A mobile surgical service for rural areas is celebrating an extension of its contract, saying it will enable greater delivery of surgery solutions to rural New Zealand.
The New Zealand Mobile Surgical Service has an agreement in principle with the Ministry of Health to extend its operating contract from one to three years.
- New measures for rural health worker shortage
- 'Virtual campus' suggested to ease rural doctor shortage
The mobile surgical service operates from a custom-built truck containing a full operating theatre and services 24 communities from Kaikohe to Balclutha.
The service has provided mobile surgery for 23,500 mostly rural and provincial patients since 2002, allowing patients to avoid lengthy travel and be treated in their own communities.
Chief executive Mark Eager said the mobile surgical service has emerged as a trusted and innovative way to ensure equitable health service levels for rural New Zealand.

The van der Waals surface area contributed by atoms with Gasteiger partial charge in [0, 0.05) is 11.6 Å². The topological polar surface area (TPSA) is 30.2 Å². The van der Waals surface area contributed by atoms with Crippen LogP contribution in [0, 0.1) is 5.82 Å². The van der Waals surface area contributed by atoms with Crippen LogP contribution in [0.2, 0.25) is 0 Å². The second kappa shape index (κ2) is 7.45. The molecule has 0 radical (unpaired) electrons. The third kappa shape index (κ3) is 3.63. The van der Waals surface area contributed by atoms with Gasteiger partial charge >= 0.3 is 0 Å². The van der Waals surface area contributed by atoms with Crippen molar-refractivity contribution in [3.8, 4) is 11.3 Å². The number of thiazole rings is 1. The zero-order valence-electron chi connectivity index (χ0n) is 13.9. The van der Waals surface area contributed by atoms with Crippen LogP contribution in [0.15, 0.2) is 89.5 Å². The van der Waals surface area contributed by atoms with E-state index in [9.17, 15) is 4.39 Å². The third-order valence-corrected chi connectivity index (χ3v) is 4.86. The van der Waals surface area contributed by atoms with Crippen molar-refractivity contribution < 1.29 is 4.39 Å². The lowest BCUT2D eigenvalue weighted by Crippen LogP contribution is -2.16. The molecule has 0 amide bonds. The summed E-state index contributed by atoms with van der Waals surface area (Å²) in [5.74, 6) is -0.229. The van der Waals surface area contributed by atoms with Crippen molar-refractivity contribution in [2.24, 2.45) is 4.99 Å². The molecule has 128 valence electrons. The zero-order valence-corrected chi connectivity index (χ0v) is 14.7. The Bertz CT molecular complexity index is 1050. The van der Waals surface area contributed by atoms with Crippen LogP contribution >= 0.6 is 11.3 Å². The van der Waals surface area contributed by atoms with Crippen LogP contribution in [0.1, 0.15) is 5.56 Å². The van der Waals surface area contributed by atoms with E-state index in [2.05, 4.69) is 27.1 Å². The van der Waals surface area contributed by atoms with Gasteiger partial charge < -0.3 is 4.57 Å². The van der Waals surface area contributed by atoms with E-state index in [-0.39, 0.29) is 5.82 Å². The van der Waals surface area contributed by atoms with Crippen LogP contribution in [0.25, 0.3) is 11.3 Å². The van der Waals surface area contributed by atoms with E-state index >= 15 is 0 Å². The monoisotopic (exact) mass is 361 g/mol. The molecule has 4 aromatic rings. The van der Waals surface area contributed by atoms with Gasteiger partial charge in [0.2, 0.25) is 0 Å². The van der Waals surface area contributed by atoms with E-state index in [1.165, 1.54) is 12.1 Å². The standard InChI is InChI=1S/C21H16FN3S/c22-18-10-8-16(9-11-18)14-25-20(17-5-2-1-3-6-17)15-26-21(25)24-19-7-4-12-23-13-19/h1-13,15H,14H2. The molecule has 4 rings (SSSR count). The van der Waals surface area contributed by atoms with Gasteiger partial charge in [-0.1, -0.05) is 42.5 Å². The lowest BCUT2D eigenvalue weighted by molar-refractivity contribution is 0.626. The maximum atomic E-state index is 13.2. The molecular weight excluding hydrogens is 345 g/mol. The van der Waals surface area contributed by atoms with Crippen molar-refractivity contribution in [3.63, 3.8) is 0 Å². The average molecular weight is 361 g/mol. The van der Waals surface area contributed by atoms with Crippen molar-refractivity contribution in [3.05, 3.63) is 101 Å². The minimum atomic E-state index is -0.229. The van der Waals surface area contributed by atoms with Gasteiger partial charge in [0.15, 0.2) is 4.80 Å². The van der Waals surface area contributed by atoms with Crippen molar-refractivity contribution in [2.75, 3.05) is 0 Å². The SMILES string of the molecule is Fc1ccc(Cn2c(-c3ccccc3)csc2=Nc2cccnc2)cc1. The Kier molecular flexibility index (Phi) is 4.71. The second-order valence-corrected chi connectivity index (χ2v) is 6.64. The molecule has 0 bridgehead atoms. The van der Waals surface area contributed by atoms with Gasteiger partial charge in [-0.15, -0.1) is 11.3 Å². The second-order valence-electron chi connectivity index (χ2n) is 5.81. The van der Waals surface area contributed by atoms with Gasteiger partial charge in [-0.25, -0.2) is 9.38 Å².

"We've recently been struggling with a one-year service contract in terms of the need to continue to invest in our service and to offer highly-skilled staff sufficient employment terms," he said.
"As a result of discussions with the Ministry of Health, we have just agreed a three-year contract term for the service, running from June 2019 to June 2022," said Mr Eager.
The details of the contract will be sorted early in the New Year, however he said the agreement is good news.
"This gives us, and rural communities across New Zealand, certainty in our service and enables us to invest in our people and in the service," he said.
Mark Eager said under the contract extension, the Mobile Surgical Education Programme and Telehealth Resource Centre provided by the service would continue as professional development and staff recruitment and retention tools in rural New Zealand.
"We're acutely aware of the challenges in providing rural health services in New Zealand, and welcome the commitment from the Government and the Ministry to providing the certainty we need," he said.